Interesting read. I was quite struck that at this year's Wine Blogger's Conference in Napa/Sonoma, every winery (every one) pitched their green credentials to the bloggers. What I wondered was, why are they so interested that we know this? Presumably so that we pass the information along and the belief is that it is a differentiator that helps to sell wine. This is in contrast to many Washington wineries I can think of who farm sustainably/organically/biodynamically but have never done much to promote the fact. This would seem to be more because they are doing it simply because they think it is the right thing to do rather than that it's the right thing to do and there might be some money to be made. The emphasis of the California wineries made me really wonder if this was something that a lot of consumers came by asking and were concerned about. This post makes me think the answer may be no (which would be aligned with my expectations).

Imbert said...

Hey Paul:

Good column. Since I'm no wine expert, I can only give you my consumer's perspective. As such, I do not scan the label for a reference to organic because, like you, I feel the term in and of itself is no longer trustworthy. However, I do weigh much more carefully where the wine comes from and feel it's probably more environmentally responsible and economically supportive to buy good wines as close to home as possible. It seems like a lot of fossil fuels go into bringing European, Australian or South American wines to this market even if they are sometimes more affordable. Then there is the question about the need to prepare wines for long-distance travel that might make their "chemistry" somewhat less than desirable, arguing in favor of consuming local wines. What are your thoughts on the transportation aspects?

PaulG said...

Thanks, everyone, for weighing in with such thoughtful comments. Obviously a topic that deserves further discussion. I'm trying to balance this blog between reviews/notes on specific WA and OR wines and wineries, and topics of more general interest. Your feedback is extremely valuable and much appreciated.

Art said...

According to the link below, there are now four certified biodynamic vineyards/producers (my particular interest) in Washington State:

Reeds Lane
Wallula Gap
(Pacific Rim says they are too)

DrinkTheEarth also has this to say about consumer acceptance:

"Through recent correspondence we’ve had with Demeter USA, there are currently more than 50 certified biodynamic wineries in the United States (more if you count individual vineyards that have been certified). The existence of organic bars such as Terroir in San Francisco, and GustOrganics in NYC has shown us that some consumers have begun to make the distinction between organic/biodynamic and traditional wines in the marketplace. Many wineries we’ve personally spoken to over the past year have said they are either pursuing or investigating sustainability efforts. Will that translate into more wineries achieving biodynamic certification? Requiring a significant long-term commitment, biodynamic farming is not for everyone."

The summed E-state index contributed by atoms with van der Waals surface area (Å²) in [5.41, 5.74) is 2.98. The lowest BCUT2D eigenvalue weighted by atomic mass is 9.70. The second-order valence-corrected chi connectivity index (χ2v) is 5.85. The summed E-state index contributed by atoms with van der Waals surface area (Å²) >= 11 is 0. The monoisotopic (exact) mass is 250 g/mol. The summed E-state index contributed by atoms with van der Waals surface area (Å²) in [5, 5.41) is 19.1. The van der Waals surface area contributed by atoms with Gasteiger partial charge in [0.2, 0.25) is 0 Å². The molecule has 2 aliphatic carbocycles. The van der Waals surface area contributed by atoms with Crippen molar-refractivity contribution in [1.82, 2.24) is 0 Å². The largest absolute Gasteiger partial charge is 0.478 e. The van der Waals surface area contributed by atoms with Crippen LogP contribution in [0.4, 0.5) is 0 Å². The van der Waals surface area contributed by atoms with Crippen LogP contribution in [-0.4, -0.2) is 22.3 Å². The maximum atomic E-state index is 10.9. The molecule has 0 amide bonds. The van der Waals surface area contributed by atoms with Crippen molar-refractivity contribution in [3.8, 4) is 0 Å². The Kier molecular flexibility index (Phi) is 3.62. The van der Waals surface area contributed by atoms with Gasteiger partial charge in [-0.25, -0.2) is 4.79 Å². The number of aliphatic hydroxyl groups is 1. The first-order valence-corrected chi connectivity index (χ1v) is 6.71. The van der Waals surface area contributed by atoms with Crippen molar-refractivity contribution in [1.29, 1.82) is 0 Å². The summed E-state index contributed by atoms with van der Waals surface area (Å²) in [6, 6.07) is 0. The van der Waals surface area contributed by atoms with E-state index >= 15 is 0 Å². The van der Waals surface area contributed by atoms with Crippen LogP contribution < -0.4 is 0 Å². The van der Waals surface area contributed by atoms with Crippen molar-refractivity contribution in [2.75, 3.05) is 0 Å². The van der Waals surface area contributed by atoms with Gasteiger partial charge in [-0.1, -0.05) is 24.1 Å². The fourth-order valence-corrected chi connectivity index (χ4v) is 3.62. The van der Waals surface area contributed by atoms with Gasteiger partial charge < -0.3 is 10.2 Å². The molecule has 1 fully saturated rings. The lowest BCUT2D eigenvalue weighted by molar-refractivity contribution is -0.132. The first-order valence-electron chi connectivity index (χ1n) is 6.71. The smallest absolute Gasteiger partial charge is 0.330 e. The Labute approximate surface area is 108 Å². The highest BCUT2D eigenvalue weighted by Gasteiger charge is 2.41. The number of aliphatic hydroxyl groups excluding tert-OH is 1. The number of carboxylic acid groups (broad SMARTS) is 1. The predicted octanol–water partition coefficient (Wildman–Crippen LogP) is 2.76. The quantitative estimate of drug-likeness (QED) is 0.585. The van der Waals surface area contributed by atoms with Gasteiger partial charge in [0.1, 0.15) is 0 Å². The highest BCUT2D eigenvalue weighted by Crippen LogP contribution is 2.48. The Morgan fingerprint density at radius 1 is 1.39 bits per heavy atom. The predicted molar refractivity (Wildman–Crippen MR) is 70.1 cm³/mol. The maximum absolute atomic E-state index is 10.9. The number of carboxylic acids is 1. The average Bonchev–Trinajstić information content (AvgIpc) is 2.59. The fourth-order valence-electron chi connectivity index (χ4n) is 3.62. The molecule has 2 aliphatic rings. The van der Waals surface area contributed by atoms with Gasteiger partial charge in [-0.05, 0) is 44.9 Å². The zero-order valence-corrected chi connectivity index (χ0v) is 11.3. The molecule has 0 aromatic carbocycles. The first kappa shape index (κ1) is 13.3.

Art said...

Sorry -- Wallula Gap IS the biodynamic vineyard that Pacific Rim uses.

Alex Sokol Blosser said...


Thanks for bringing this topic up! Always one near and dear to my heart as being "green" is something my mom, Susan, ingrained into our business a while ago and one that still flurishes even though she has retired. For us at Sokol Blosser it is quality first and formost that we sell and market about our wines, and being green is just HOW we get to that quality. Most of our consumers who spend $35 and up for a bottle of our Pinot Noir buy it for its quality, and not because it is made from certifed organic grapes.

One thing I am very aware of is how many other producers say that they farm organically who are not actually certified organic thus confusing consumers and trade alike. Since 2002 when the USDA passed the National Organic Program Act (NOP), the word organic became a legal term that actually means something. So now you are either certified organic under the USDA guidelines or you are not. As a small produccer I have researched these NOP guidelines for farming organically and feel that they have not "sold out" to the corporate farmers and is a very strong organic standard. In fact the USDA Organic standard is so strong that Canada is harmonizing their new national organic standard to it. When was the last time Canada took our lead on an environmental standard? I don't profess to state that the NOP organic standard is a panacea, but it is a very strong standard that has created the blossoming of our organic farming culture in the US since 2002.

karen tripson said...

Do all the 'sustainability' organizations charge a certification fee? Are the fees prohibitive to small wineries? (NOP, OTOC, LIVE, Demeter, Renaissance de Appelations, etc)

I missed anyone making much comment of sustainable practices making better tasting wine with more authentic terroir. Is that an issue in this conversation?